After the second sentence was imposed, the BOP aggregated Petitioner's consecutive sentences of 105 months (or 8 years and 9 months) and 2 years into a total sentence of 10 years and 9 months. (See Id. at pp. 3, 48-50). The BOP calculated the aggregate sentence to have commenced on November 13, 2009, the date Petitioner was sentenced in the Eastern District of New York. (See id.). Petitioner received jail credit for the time he spent in custody prior to the commencement of his sentence. (See id.). Specifically, he received 196 days of jail credit for the period from May 1, 2009 (the date of arrest) to November 12, 2009 (the day before his sentence commenced). (See id.).

         On June 6, 2016, Petitioner filed a request for administrative remedy stating that the BOP failed to acknowledge the fact that his jail time for the violation of his supervised release began on May 1, 2009. (See ECF No. 5-1 at p. 18). On June 21, 2016, the Warden denied Petitioner's administrative remedy request. (See Id. at p. 19). Thereafter, Petitioner appealed to the Regional Director, who denied the appeal on August 12, 2016. (See Id. at pp. 20-21). On August 23, 2016, Petitioner appealed to the Central Office arguing that the BOP unconstitutionally increased his sentence by calculating his sentence as running from November 13, 2009 instead of May 1, 2009. (See Id. at p. 22). On September 30, 2016, the Central Office denied Petitioner's appeal. (See Id. at p. 23).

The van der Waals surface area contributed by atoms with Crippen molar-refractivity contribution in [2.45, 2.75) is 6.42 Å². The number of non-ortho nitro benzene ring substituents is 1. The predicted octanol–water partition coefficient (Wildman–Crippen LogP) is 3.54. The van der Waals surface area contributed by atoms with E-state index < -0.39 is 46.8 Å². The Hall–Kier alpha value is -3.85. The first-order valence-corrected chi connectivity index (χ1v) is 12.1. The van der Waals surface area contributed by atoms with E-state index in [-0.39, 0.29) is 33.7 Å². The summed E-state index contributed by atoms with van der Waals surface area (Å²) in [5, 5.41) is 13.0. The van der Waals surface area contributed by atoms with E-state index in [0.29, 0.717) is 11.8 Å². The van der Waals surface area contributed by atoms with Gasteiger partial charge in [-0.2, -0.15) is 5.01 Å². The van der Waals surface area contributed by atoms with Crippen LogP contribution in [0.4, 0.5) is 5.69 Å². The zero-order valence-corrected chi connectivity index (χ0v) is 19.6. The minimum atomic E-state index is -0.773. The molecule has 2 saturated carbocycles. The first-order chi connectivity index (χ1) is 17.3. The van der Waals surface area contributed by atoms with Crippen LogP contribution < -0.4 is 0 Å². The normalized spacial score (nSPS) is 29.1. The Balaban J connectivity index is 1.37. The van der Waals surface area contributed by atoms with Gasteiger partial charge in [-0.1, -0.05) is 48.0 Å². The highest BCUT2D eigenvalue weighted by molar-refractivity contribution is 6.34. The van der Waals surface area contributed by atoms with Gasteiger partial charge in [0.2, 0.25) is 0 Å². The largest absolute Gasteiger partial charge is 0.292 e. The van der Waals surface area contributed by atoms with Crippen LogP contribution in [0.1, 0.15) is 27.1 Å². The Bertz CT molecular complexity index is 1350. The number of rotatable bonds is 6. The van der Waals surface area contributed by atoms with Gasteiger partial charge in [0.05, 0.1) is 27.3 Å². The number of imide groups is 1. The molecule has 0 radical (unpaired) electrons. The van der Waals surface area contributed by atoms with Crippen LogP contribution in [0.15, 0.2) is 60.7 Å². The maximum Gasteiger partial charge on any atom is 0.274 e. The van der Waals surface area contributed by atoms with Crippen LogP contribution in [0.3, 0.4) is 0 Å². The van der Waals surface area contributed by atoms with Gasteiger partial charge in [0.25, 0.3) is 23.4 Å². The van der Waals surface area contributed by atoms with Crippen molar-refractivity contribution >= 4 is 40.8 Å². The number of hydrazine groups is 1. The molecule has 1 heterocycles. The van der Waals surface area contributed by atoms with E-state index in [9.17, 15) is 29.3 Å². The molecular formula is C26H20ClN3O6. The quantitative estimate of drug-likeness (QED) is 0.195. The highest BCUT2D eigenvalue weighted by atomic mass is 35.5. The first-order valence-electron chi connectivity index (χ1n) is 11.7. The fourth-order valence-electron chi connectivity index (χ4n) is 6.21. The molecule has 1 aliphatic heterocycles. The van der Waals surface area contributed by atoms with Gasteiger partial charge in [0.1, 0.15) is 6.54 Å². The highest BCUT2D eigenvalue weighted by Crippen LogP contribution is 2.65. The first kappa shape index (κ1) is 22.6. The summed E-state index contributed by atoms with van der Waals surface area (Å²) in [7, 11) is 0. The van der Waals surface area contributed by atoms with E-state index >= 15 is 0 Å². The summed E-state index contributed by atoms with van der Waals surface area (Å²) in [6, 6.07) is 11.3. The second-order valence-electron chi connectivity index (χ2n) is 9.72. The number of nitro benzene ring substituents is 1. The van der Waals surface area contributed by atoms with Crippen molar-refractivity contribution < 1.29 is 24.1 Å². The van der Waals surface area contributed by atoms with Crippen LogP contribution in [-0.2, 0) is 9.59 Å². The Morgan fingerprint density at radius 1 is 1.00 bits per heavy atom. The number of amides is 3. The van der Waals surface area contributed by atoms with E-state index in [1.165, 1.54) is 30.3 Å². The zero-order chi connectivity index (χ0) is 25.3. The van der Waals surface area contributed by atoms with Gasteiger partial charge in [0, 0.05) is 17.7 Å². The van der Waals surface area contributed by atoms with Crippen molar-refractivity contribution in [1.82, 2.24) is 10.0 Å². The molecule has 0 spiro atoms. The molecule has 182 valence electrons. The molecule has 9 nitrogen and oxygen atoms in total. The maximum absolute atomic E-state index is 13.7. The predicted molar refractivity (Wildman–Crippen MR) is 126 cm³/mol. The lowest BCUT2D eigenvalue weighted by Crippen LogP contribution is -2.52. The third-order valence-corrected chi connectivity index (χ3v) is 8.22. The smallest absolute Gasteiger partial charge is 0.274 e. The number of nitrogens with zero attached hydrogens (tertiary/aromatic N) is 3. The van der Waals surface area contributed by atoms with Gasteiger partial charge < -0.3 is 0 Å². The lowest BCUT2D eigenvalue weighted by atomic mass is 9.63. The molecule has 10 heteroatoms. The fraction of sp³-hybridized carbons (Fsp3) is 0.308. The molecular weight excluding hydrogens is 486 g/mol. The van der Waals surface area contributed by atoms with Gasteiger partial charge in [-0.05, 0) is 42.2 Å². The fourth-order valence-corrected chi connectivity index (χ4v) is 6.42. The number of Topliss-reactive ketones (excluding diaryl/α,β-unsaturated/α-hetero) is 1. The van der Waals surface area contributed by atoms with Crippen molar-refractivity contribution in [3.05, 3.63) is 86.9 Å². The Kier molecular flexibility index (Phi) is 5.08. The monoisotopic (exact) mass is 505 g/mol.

III. DISCUSSION

         Petitioner appears to argue in his § 2241 petition that he is entitled to credit on his violation of supervised release sentence for the time he spent in custody between May 1, 2009 and November 12, 2009. Section 2241 “confers habeas jurisdiction to hear the petition of a federal prisoner who is challenging not the validity but the execution of his sentence.” Coady v. Vaughn, 251 F.3d 480, 485 (3d Cir. 2001). This Court has jurisdiction under § 2241 to consider a claim that the BOP has miscalculated a sentence.[1] See Blood v. Bledsoe, 648 F.3d 203, 206 (3d Cir. 2011), cert. denied, 132 S.Ct. 1068 (2012); Woodall v. Fed. Bureau of Prisons, 432 F.3d 235, 242 (3d Cir. 2005).